A convincing example of the need for data repositories. FAIR Data.

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Derek Lowe in his In the Pipeline blog is famed for spotting unusual claims in the literature and subjecting them to analysis. This one is entitled Odd Structures, Subjected to Powerful Computations. He looks at this image below, and finds the structures represented there might be a mistake, based on his considerable experience of these kinds of molecules. I expect he had a gut feeling within seconds of seeing the diagram.

Indeed, so, you will now find that the authors have apparently acknowledged a mistake[1]. My interest piqued, I went to the article, and immediately tracked down the supplementary information. Surely, if these molecules had been subjected to powerful computation, this supporting information should contain coordinates of some kind that would allow a correlation with the 2D structural representation shown above. I have just returned from FORCE2015, a three-day event in Oxford. From the detailed agenda, you can see that a lot of the conference centered around what is called FAIR Data. FAIR stands for:

  1. Findable
  2. Accessible
  3. Interoperable
  4. Re-usable

So I then set out to find if the supplementary information WAS FAIR. Well, check for yourself (unlike the narrative article, the data should be accessible outside of the paywall, i.e. you should not need a subscription to access it). It is certainly big, running out to 45 pages, in the form of a paginated PDF file (the norm). The table of contents does not refer to data as such, but it does quote 25 figures, from which you might just be able to extract some data. But no molecules as such! So:

  1. No data is findable, although the  PDF which might contain it is reasonably so.
  2. The data is not easily accessible,
  3. let alone interoperable (thus many of the charts were probably created using spreadsheet software, but the source files for these are not available),
  4. and not-reusable (certainly not without loss and possible error in any attempt at capture).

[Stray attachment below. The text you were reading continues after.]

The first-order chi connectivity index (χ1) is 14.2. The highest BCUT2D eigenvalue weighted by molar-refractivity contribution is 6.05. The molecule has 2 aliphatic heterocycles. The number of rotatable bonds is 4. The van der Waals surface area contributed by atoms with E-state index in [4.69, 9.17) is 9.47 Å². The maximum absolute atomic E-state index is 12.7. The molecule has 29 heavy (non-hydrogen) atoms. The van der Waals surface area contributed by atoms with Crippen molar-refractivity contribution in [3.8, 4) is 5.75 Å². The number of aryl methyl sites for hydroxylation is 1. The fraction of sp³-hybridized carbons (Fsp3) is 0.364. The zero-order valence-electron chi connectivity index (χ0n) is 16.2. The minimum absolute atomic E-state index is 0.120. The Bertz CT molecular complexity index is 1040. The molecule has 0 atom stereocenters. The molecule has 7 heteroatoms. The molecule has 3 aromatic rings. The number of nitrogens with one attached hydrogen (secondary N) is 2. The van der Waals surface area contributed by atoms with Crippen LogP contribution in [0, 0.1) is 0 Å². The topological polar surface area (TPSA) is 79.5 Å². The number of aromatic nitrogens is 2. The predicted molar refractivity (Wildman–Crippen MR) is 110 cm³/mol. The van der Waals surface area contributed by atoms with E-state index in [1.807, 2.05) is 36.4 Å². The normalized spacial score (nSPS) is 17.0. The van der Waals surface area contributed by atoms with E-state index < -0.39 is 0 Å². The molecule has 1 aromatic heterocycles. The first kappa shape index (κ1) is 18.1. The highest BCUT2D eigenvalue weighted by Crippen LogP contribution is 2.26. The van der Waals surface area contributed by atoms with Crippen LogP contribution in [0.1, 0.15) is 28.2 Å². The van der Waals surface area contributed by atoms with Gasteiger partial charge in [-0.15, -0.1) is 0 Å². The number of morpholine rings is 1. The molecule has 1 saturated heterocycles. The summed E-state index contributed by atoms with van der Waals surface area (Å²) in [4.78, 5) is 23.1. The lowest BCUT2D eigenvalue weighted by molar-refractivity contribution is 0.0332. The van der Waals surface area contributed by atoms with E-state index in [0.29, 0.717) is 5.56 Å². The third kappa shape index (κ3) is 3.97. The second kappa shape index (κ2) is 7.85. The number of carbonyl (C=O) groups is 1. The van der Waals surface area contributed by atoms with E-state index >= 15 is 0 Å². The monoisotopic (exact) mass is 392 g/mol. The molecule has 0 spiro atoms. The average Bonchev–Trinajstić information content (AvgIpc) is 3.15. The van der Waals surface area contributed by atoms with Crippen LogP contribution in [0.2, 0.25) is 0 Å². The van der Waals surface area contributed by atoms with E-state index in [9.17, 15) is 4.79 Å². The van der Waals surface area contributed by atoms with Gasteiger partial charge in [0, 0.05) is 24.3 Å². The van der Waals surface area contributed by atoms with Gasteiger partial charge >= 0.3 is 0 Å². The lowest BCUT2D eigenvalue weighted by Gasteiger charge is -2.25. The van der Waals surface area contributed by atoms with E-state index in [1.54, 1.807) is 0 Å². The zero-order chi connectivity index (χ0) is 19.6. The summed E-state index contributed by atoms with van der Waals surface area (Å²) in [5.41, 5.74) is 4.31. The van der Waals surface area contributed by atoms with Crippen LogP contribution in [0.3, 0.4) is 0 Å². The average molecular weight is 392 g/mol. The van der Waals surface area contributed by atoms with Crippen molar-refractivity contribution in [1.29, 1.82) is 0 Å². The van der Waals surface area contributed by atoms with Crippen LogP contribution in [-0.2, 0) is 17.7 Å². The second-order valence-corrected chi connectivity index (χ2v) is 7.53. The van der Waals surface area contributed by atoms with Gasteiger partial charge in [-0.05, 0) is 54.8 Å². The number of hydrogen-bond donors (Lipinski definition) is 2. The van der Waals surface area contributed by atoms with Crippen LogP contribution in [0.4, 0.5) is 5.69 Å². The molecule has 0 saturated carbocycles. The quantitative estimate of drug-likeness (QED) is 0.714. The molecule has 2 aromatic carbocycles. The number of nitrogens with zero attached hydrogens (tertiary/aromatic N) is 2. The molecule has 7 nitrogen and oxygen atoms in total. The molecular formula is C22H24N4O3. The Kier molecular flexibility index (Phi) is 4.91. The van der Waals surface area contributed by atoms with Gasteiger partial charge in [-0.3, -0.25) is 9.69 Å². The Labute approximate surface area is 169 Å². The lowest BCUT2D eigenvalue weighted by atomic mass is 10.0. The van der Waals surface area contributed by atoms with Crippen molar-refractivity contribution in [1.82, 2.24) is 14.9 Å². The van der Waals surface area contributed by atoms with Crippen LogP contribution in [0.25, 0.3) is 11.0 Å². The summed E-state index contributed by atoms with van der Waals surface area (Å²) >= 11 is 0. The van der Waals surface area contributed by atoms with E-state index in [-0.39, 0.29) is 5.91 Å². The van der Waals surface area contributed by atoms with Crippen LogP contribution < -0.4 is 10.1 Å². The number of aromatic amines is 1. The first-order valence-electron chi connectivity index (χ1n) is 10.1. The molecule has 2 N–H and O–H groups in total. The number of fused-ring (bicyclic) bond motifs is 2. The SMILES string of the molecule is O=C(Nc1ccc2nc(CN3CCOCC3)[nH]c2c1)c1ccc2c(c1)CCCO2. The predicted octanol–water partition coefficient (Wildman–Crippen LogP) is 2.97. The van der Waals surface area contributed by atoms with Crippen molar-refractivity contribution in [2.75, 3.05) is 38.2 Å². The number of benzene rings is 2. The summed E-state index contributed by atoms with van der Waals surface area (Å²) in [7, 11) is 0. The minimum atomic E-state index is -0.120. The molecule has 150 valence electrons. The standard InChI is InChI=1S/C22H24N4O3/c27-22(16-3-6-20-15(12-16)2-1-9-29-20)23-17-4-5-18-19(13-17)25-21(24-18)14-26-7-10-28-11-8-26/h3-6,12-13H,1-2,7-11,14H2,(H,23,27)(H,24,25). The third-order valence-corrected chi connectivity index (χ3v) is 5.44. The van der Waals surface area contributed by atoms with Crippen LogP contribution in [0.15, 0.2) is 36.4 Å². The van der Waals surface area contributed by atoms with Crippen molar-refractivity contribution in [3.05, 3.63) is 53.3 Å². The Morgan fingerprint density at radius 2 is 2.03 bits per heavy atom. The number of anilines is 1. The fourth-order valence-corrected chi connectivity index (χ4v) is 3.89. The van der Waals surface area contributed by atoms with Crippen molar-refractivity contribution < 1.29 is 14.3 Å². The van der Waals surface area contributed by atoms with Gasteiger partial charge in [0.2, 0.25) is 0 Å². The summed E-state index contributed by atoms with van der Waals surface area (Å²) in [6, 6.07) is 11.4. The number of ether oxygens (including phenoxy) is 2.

I think it fair to say that the data for these powerful computations are not FAIR. Had we had at least some coordinates (the computations involved molecular mechanics based dynamics simulations, which certainly involve manipulating atom coordinates in some form) then the structures shown in the figure above could be checked, and perhaps even the apparent error would have been quickly spotted.

Derek does not make the point about FAIR data (to be fair, he was not at FORCE2015) and so I will make the case. If you are reporting a computational model or simulation, there is no excuse for not supplying FAIR data to accompany it. If the data is FAIR it will be inter-operable and re-usable. And this will instantly allow anyone to check e.g. the structures above. You would not need to have Derek’s vast experience and instinct (although having it is also helps). And of course we might presume that there were 2-3 referees that also looked at the article, and presumably none of them requested FAIR data.

Oh, if you are interested in my take on FAIR data, I gave a talk about that at FORCE2015, which you are welcome to view; I hope it constitutes a FAIR talk!

This post is archived using Winnower.[2]

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  1. K.J. Kohlhoff, D. Shukla, M. Lawrenz, G.R. Bowman, D.E. Konerding, D. Belov, R.B. Altman, and V.S. Pande, "Cloud-based simulations on Google Exacycle reveal ligand modulation of GPCR activation pathways", Nature Chemistry, vol. 6, pp. 15-21, 2013. http://dx.doi.org/10.1038/nchem.1821
  2. H. Rzepa, "A convincing example of the need for data repositories. FAIR Data.", The Winnower, 2015. http://dx.doi.org/10.15200/winn.142313.30279

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